Located at Boston College’s Lynch School of Education, IEA’s TIMSS & PIRLS International Study Center conducts regular international comparative assessments of student achievement in mathematics and science (TIMSS) and in reading (PIRLS) in more than 60 countries. TIMSS (the Trends in International Mathematics and Science Study) and PIRLS (the Progress in International Reading Literacy Study) together comprise the core cycle of studies for IEA – the International Association for the Evaluation of Educational Achievement. Headquartered in Amsterdam and with a major data processing and research center in Hamburg, IEA has been conducting international comparative studies of student achievement since 1959.
TIMSS and PIRLS enable participating countries to make evidence-based decisions for improving educational policy. Some of the ways governments and ministries use TIMSS and PIRLS results include:
TIMSS and PIRLS also collect extensive data about the contextual factors that affect learning, including school resources, student attitudes, instructional practices, and support at home. This information can be examined in relation to achievement to explore factors that contribute to academic success.
International Association for the Evaluation of Educational Achievement
Read about the IEA Secretariat, based in Amsterdam.
IEA Data Processing and Research Center
Read about the IEA DPC, based in Hamburg, Germany.
Lynch School of Education at Boston College
TIMSS & PIRLS International Study Center is located at the Lynch School of Education at Boston College.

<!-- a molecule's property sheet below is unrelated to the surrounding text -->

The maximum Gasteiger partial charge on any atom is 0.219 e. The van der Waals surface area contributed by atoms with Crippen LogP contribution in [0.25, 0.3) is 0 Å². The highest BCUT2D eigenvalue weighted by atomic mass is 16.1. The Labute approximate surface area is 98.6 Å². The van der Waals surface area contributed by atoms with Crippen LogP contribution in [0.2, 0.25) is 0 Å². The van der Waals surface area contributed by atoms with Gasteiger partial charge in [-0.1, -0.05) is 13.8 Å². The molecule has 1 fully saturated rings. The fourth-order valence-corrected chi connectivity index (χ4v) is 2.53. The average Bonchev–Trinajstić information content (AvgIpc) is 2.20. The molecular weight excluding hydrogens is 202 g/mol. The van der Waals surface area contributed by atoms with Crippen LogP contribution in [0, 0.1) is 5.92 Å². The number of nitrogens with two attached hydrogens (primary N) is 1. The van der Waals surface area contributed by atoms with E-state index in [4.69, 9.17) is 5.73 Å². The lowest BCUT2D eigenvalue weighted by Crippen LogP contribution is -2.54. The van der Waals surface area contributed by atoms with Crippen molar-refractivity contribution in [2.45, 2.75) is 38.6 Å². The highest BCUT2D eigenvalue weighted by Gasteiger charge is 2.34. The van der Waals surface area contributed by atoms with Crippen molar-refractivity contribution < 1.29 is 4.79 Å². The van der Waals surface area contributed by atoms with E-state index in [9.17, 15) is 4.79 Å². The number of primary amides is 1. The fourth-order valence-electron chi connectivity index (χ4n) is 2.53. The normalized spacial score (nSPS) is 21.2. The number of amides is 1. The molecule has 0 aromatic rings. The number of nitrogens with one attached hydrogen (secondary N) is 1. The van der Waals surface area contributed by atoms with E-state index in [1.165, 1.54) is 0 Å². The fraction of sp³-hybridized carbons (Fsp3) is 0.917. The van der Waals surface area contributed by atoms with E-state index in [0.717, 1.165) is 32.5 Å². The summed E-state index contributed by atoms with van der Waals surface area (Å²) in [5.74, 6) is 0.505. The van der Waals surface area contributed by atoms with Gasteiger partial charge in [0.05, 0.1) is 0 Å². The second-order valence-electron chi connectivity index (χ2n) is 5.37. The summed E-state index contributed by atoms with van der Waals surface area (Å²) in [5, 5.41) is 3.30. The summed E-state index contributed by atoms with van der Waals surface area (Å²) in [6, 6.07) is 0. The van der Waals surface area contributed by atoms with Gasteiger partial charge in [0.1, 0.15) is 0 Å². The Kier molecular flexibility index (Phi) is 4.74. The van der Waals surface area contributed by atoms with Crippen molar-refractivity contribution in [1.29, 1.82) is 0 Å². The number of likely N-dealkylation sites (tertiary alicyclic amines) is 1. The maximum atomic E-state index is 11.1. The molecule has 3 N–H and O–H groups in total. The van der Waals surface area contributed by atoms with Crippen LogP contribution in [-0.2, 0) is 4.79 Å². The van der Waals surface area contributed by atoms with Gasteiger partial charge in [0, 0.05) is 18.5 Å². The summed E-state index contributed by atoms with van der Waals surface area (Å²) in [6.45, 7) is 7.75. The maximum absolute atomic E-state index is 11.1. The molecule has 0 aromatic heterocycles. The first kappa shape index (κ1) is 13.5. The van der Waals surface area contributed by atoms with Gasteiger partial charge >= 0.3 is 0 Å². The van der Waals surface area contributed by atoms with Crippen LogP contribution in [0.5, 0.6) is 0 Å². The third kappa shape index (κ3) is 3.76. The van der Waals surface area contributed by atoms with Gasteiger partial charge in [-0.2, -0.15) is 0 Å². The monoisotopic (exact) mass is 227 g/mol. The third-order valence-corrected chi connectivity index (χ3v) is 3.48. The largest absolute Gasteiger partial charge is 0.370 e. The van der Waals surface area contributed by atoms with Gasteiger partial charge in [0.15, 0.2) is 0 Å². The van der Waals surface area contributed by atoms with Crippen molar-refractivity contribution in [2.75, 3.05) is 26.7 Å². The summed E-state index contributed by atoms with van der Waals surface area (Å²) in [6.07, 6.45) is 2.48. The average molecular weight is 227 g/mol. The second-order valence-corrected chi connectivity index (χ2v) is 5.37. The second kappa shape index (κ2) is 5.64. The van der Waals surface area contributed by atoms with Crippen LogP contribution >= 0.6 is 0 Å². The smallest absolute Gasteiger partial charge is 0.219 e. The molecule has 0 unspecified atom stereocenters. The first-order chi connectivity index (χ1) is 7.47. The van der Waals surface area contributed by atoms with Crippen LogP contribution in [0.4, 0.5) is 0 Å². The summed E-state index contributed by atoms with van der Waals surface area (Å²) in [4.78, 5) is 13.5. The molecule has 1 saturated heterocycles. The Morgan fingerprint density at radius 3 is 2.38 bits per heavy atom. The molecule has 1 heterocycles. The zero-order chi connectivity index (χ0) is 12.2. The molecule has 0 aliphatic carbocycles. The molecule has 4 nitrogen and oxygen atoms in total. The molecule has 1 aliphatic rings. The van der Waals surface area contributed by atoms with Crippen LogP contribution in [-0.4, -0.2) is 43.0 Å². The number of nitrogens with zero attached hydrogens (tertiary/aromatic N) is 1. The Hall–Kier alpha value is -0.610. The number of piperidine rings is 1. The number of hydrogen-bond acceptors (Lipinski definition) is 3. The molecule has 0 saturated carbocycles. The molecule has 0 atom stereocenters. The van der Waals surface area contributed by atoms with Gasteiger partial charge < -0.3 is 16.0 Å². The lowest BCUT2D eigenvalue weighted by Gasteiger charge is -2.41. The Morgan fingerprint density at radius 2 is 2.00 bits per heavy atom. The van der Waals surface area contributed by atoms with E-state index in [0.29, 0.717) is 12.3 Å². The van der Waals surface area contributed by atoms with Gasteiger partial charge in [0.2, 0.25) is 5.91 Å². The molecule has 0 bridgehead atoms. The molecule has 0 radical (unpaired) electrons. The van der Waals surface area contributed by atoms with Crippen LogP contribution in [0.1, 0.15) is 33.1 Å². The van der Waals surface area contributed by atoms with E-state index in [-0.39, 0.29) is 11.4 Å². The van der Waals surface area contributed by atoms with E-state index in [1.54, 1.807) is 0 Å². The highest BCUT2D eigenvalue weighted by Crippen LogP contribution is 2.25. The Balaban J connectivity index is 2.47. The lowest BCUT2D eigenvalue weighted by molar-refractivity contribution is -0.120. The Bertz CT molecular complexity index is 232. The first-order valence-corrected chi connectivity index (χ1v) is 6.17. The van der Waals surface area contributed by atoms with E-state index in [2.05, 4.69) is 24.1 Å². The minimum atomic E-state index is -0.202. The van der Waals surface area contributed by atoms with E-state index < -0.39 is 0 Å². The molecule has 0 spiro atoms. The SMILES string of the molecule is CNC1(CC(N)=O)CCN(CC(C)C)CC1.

Since 1995, TIMSS has monitored trends in mathematics and science achievement every four years, at the fourth and eighth grades. TIMSS 2015 is the sixth such assessment, providing 20 years of trends.
TIMSS Advanced studies achievement in advanced mathematics and physics for students in their final year of secondary school. TIMSS Advanced was conducted in 1995, 2008, and 2015.
TIMSS Numeracy, introduced for 2015, measures learning outcomes at the fourth grade for countries where most children are still developing fundamental mathematics skills.
PIRLS has monitored trends in reading achievement at the fourth grade since 2001. PIRLS is administered every five years, making 2016 the fourth assessment of PIRLS.
PIRLS Literacy, new for 2016, is a less challenging version of PIRLS for countries with student populations still developing fundamental reading skills at the end of primary school.
ePIRLS, a computerized assessment of online reading comprehension, debuts in 2016. It monitors how well fourth grade students read, interpret, and critique online information in an environment that looks and feels like the Internet.